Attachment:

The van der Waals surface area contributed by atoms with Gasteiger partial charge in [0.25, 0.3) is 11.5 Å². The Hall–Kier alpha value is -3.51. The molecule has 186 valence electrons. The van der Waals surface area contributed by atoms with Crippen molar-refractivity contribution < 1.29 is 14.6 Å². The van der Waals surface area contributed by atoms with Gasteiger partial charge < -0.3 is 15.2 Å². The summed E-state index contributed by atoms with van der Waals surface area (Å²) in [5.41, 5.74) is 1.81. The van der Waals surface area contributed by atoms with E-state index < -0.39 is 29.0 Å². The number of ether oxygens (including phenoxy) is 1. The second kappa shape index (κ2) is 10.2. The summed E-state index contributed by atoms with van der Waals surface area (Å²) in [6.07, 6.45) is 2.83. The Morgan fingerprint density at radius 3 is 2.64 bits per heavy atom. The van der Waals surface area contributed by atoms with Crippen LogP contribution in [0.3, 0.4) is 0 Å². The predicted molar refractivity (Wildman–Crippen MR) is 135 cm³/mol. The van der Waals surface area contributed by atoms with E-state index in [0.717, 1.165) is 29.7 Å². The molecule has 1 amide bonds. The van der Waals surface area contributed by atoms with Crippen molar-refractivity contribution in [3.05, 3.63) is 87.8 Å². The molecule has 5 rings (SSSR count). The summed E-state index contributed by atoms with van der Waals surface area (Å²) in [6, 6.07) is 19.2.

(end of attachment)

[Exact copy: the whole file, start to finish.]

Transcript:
The van der Waals surface area contributed by atoms with Gasteiger partial charge in [0.25, 0.3) is 11.5 Å². The Hall–Kier alpha value is -3.51. The molecule has 186 valence electrons. The van der Waals surface area contributed by atoms with Crippen molar-refractivity contribution < 1.29 is 14.6 Å². The van der Waals surface area contributed by atoms with Gasteiger partial charge < -0.3 is 15.2 Å². The summed E-state index contributed by atoms with van der Waals surface area (Å²) in [5.41, 5.74) is 1.81. The van der Waals surface area contributed by atoms with E-state index < -0.39 is 29.0 Å². The number of ether oxygens (including phenoxy) is 1. The second kappa shape index (κ2) is 10.2. The summed E-state index contributed by atoms with van der Waals surface area (Å²) in [6.07, 6.45) is 2.83. The Morgan fingerprint density at radius 3 is 2.64 bits per heavy atom. The van der Waals surface area contributed by atoms with Crippen LogP contribution in [0.3, 0.4) is 0 Å². The predicted molar refractivity (Wildman–Crippen MR) is 135 cm³/mol. The van der Waals surface area contributed by atoms with E-state index in [0.717, 1.165) is 29.7 Å². The molecule has 1 amide bonds. The van der Waals surface area contributed by atoms with Crippen molar-refractivity contribution in [3.05, 3.63) is 87.8 Å². The molecule has 5 rings (SSSR count). The summed E-state index contributed by atoms with van der Waals surface area (Å²) in [6, 6.07) is 19.2.